By Dakota An
Tech offers a unique major system that is not found that in any other specialized high school. And besides just a tailored curriculum for the last two years of high school, majors offer a community within the largest high school in the nation.
The first major fair was hosted this year, where upperclassmen set up tables and helped nearly 600 sophomores become acquainted with the majors by sharing information about classes, expectations, and experiences. With a sheet organized to help students jot down the pros and cons of each major, the student-centered major fair allowed sophomores an earlier chance to begin thinking about what community they want to be a part of for the next two years.
Debora Chan, a new arrival to the guidance department, worked along with Johnny Ventura, a guidance counselor for the Chemical Engineering major, to help put this event together. “It’s a realization of how college is going to look. This is the small scale,” says Chan regarding the importance of the major system.
Daniel Kaganskiy ’14, who represented Law and Society, did not want to disappoint. Aside from making jokes to ease interactions, Kaganskiy informed students of what they were in “Some information I told aspiring sophomores was that it’s definitely not one of the easy majors. I also told them that they should be pretty talkative because teachers in Law and Society like to have class discussions.”
Kaganskiy admitted that not all the students who attended were as enthusiastic as himself. “The sophomores were really shy. I think that the people that wanted to learn about the major did, [but] those who just went casually to check out random majors didn’t learn as much.”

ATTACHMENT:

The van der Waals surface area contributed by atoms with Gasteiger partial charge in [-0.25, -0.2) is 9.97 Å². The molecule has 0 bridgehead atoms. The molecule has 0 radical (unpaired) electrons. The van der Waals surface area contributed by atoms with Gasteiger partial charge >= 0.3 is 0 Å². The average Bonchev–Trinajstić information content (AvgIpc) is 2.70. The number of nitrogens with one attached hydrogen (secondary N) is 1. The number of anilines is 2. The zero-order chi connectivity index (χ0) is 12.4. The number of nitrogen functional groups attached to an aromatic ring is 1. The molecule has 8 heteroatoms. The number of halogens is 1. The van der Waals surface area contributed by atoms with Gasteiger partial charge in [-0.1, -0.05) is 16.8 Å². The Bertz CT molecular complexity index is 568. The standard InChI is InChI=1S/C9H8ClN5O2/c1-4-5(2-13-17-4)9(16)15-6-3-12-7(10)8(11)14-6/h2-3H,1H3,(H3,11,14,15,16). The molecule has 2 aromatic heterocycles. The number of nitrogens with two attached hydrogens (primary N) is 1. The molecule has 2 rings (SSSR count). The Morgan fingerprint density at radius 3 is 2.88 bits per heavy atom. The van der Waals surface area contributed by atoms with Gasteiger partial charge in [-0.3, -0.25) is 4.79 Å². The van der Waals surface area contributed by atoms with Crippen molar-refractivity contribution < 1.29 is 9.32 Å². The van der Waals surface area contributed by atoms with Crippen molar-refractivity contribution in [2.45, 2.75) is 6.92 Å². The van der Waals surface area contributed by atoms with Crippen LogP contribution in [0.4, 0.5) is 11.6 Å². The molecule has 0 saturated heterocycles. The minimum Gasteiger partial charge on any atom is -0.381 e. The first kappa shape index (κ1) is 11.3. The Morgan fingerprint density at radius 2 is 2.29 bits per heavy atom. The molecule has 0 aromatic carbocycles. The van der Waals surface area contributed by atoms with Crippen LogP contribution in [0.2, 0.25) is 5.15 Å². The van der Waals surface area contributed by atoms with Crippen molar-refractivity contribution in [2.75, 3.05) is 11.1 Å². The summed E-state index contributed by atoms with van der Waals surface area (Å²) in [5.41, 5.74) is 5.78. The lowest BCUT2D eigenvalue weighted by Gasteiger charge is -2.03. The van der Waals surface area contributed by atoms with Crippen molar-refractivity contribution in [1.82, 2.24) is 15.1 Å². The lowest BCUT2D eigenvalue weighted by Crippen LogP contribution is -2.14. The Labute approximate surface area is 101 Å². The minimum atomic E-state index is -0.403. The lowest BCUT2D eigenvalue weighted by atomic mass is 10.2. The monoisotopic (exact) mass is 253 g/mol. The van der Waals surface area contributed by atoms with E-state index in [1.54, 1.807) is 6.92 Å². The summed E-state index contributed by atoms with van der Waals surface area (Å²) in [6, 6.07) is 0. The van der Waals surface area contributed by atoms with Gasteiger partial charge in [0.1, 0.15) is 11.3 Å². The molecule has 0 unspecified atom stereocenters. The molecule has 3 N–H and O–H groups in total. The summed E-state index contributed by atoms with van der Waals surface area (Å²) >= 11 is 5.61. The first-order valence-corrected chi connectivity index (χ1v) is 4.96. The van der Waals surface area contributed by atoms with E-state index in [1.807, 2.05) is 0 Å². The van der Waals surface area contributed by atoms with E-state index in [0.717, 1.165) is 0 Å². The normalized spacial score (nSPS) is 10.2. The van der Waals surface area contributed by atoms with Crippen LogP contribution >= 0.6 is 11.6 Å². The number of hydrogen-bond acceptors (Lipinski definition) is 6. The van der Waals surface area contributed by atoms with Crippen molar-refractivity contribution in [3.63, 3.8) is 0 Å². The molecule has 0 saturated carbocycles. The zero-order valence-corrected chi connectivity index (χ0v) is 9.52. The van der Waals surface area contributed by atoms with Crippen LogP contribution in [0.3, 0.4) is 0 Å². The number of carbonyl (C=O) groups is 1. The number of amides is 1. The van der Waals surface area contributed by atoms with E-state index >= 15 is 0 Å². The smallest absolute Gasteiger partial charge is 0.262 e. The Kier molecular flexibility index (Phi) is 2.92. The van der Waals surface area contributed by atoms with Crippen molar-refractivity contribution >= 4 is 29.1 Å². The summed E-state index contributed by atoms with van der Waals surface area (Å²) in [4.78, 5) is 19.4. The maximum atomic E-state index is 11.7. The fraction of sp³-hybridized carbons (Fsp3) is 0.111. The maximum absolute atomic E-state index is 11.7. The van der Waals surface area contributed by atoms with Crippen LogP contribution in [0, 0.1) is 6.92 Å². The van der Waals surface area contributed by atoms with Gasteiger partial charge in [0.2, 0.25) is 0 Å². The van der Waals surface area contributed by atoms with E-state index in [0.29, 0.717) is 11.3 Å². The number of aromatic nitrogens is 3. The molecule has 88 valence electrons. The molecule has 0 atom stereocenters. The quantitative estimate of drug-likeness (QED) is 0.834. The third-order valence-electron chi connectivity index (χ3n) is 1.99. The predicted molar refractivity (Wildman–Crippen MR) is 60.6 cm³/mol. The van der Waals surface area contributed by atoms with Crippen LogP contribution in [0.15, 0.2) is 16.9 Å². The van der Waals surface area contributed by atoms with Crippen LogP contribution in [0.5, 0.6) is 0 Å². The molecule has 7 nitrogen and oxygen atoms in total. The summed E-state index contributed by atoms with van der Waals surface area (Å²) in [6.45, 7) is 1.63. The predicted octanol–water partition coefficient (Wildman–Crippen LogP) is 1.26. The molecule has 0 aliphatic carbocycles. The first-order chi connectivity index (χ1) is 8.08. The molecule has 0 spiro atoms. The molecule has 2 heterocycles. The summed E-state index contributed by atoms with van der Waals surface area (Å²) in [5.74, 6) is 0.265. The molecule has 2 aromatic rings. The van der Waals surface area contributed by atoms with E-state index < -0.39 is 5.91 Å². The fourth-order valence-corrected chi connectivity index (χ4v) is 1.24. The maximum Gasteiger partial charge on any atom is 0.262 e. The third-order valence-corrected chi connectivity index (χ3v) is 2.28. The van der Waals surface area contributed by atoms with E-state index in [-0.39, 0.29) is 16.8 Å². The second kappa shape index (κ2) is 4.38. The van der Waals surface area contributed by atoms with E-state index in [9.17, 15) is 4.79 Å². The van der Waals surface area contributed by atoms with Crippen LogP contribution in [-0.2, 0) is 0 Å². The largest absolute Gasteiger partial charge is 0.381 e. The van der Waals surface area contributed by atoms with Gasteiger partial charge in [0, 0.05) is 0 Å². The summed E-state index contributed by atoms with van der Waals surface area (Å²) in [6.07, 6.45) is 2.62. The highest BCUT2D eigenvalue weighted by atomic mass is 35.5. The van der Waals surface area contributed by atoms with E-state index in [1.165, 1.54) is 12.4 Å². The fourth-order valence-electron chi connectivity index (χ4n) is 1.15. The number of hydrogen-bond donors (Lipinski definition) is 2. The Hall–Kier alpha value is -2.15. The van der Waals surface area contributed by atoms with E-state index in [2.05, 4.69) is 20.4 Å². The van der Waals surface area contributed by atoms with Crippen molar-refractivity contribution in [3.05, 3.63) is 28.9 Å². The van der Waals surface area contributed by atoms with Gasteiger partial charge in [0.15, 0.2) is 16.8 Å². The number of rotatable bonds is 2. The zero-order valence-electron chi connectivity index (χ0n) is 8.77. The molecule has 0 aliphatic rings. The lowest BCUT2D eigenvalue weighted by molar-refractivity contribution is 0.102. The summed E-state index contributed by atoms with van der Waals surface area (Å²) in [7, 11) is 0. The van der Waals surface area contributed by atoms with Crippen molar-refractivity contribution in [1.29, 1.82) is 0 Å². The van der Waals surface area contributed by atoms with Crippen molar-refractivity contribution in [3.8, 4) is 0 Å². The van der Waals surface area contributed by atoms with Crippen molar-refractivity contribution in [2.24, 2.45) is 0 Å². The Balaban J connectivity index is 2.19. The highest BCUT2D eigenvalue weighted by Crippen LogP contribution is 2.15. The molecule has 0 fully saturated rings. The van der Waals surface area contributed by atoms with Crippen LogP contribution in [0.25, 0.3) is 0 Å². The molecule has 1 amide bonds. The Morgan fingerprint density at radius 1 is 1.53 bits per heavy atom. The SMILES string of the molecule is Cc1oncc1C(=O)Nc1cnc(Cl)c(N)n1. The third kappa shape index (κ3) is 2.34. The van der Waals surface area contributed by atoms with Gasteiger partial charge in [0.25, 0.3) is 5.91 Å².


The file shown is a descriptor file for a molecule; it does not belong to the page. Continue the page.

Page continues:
Overall, Ventura was happy with how the event turned out and sees seniors as having a “civic responsibility” to engage in community building such as this. Besides this event, he helped organize the holiday party for his major, which included food, games, and watching several chemistry teachers play Wii.
Despite efforts on Ventura and students’ parts, others believe that students in a major are still not very close to one another. Jackie Salwa ’14 likes Law and Society because she is able to surround herself with people with shared interests, but she feels that not everyone interacts with one another.
She jokes, “I think a good half of the major is extremely close. And the half that isn’t: it’s kind of their fault for not trying. It’s not that hard to get to know a bunch of loud, obnoxious future lawyers and politicians.”
With regards to the upcoming Law and Society party, Salwa thinks it will be fun but will be surprised to see anyone who is not already very involved with the major.
Ventura is currently trying to further the connection between students in his major with a new project called “Mentoring Matching”, in which each senior is paired with a junior to give guidance throughout the year. He is also planning more trips related to Chemical Engineering as well as an alumni panel where previous members of the major can discuss how the major affected their college experiences.
The major program is an excellent opportunity for students to become better acquainted with each other in such a large school. Though as Salwa and many others express, not everybody takes full advantage of it. However, hopefully through Ventura and other guidance counselors’ efforts this may change.